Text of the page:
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How Conductive Is Naval Brass?

In every application, careful consideration is taken when it comes to the metal that is used as each has its own set of properties that will impact the project.

One important trait is conductivity.

Metal conductivity provides the power needed to get through our daily lives, whether we realize it or not. Knowing just how conductive a metal alloy is can be so important for its use, especially since you want everything to run smoothly once it is in place.

Electrical wiring, power lines, and even batteries depend on conductive metals. But with naval brass being highly efficient for use in underwater applications, just how conductive is it? Let’s take a closer look.

The Conductivity of Naval Brass

The conductivity of an alloy like naval brass indicates just how well (or how poorly) a metal can transmit, or conduct, things like heat, electricity, and sound. And the conductivity of the metal is directly related to the amount of these things that it is subjected to.

Alloys contain a mix of different metals that will determine their conductivity. For instance, naval brass is made of copper and zinc. Copper has high conductivity, but zinc, on the other hand, has one of the lowest.

How conductive is naval brass?

Naval brass’s conductivity is 16 mS/m. It is only about 28% as conductive as copper, but it is much more conductive than bronze. Of course, when it comes to underwater applications, there is no better long-term option than naval brass.

Other Characteristics of Naval Brass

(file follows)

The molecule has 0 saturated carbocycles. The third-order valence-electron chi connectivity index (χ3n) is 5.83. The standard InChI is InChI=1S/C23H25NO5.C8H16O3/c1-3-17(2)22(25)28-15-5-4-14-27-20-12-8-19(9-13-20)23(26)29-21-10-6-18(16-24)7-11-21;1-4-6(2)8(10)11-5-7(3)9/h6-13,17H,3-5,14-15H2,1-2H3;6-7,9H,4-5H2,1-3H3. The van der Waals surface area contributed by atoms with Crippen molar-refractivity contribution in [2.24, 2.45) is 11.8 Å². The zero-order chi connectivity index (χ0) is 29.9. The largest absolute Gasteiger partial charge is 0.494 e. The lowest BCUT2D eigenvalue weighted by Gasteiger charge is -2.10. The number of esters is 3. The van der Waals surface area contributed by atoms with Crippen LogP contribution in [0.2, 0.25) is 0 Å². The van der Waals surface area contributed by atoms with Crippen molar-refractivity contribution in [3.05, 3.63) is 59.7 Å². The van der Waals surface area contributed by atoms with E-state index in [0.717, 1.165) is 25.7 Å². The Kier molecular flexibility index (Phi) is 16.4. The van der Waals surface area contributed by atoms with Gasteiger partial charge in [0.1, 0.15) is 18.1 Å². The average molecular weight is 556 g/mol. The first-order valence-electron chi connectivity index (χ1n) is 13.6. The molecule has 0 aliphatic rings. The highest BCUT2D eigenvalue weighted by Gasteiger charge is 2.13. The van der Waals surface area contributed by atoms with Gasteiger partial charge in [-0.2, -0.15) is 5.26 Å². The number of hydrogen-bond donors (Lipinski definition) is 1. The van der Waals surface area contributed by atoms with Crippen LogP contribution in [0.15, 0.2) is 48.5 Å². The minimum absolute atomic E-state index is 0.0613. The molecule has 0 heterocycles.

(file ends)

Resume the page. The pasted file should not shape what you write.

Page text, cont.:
Naval brass offers an ideal mixture of copper, zinc, and tin. Aside from conductivity, this alloy has other traits that warrant its use. As previously mentioned, naval brass is highly successful when used underwater — hence its name. It is very resistant to corrosion which makes it able to withstand these applications. But its ability to hold up in wet conditions is not the only reason this alloy is so popular.

A few other characteristics of naval brass include:

  • High melting point making it perfect for applications that involve higher temperatures
  • Great durability, resisting tension and pulling forces while in use in applications
  • Its malleability allows it to be formed into any shape without jeopardizing the metal’s traits

Naval brass tends to be a bit more costly than other types of metal alloys, but when it comes to sea applications, the additional cost isn’t a factor when its high level of corrosion resistance means it will outlast any other metal used in the same scenario. Typically, saltwater can cause metals to corrode as much as five times faster than freshwater applications — and some metals corrode faster in any type of water.

But, not naval brass.

Are Naval Brass and Brass the Same Thing?

When trying to find the perfect metal for an application, it is so important that you understand just how much its composition matters. One small change can impact all of the characteristic traits of an alloy — including its conductivity.

Naval brass and brass are different.

Both contain a mix of copper and zinc, but naval brass has a higher percentage of tin which is what gives it its incredible underwater power properties.

As for conductivity, brass and naval brass have about the same rating. If you are looking for a highly conductive metal outside of the water, you may need to find one that offers a little more power.


Atlas Bronze provides solutions to all your metal needs and has established itself as a leading distributor of bronze, copper, brass, iron, sintered products, self-lubricated bushings, and wear plates in the United States.